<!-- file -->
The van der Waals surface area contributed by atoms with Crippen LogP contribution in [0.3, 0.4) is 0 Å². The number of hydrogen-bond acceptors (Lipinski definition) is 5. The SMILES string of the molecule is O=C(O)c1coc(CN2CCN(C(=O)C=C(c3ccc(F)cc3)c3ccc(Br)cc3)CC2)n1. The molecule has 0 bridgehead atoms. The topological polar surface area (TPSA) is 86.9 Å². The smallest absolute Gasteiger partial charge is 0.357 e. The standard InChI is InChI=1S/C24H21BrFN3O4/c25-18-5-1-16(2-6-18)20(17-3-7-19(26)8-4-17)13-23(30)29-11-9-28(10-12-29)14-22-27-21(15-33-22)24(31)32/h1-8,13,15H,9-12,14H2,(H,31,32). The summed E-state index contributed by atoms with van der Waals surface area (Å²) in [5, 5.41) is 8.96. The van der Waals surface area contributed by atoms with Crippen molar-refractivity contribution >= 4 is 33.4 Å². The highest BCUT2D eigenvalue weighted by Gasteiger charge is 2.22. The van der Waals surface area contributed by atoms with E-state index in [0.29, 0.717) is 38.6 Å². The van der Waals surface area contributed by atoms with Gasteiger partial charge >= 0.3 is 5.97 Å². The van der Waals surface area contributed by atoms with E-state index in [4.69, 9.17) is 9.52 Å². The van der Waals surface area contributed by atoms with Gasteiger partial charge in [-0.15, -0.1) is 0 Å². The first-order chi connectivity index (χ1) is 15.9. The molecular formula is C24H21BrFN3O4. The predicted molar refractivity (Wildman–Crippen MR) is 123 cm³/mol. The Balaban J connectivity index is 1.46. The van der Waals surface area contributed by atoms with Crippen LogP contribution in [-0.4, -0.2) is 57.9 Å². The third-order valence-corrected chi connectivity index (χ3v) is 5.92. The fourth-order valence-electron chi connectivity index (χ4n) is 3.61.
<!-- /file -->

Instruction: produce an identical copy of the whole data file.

The van der Waals surface area contributed by atoms with Crippen LogP contribution in [0.3, 0.4) is 0 Å². The number of hydrogen-bond acceptors (Lipinski definition) is 5. The SMILES string of the molecule is O=C(O)c1coc(CN2CCN(C(=O)C=C(c3ccc(F)cc3)c3ccc(Br)cc3)CC2)n1. The molecule has 0 bridgehead atoms. The topological polar surface area (TPSA) is 86.9 Å². The smallest absolute Gasteiger partial charge is 0.357 e. The standard InChI is InChI=1S/C24H21BrFN3O4/c25-18-5-1-16(2-6-18)20(17-3-7-19(26)8-4-17)13-23(30)29-11-9-28(10-12-29)14-22-27-21(15-33-22)24(31)32/h1-8,13,15H,9-12,14H2,(H,31,32). The summed E-state index contributed by atoms with van der Waals surface area (Å²) in [5, 5.41) is 8.96. The van der Waals surface area contributed by atoms with Crippen molar-refractivity contribution >= 4 is 33.4 Å². The highest BCUT2D eigenvalue weighted by Gasteiger charge is 2.22. The van der Waals surface area contributed by atoms with E-state index in [0.29, 0.717) is 38.6 Å². The van der Waals surface area contributed by atoms with Gasteiger partial charge >= 0.3 is 5.97 Å². The van der Waals surface area contributed by atoms with E-state index in [4.69, 9.17) is 9.52 Å². The van der Waals surface area contributed by atoms with Gasteiger partial charge in [-0.15, -0.1) is 0 Å². The first-order chi connectivity index (χ1) is 15.9. The molecular formula is C24H21BrFN3O4. The predicted molar refractivity (Wildman–Crippen MR) is 123 cm³/mol. The Balaban J connectivity index is 1.46. The van der Waals surface area contributed by atoms with Crippen LogP contribution in [-0.4, -0.2) is 57.9 Å². The third-order valence-corrected chi connectivity index (χ3v) is 5.92. The fourth-order valence-electron chi connectivity index (χ4n) is 3.61.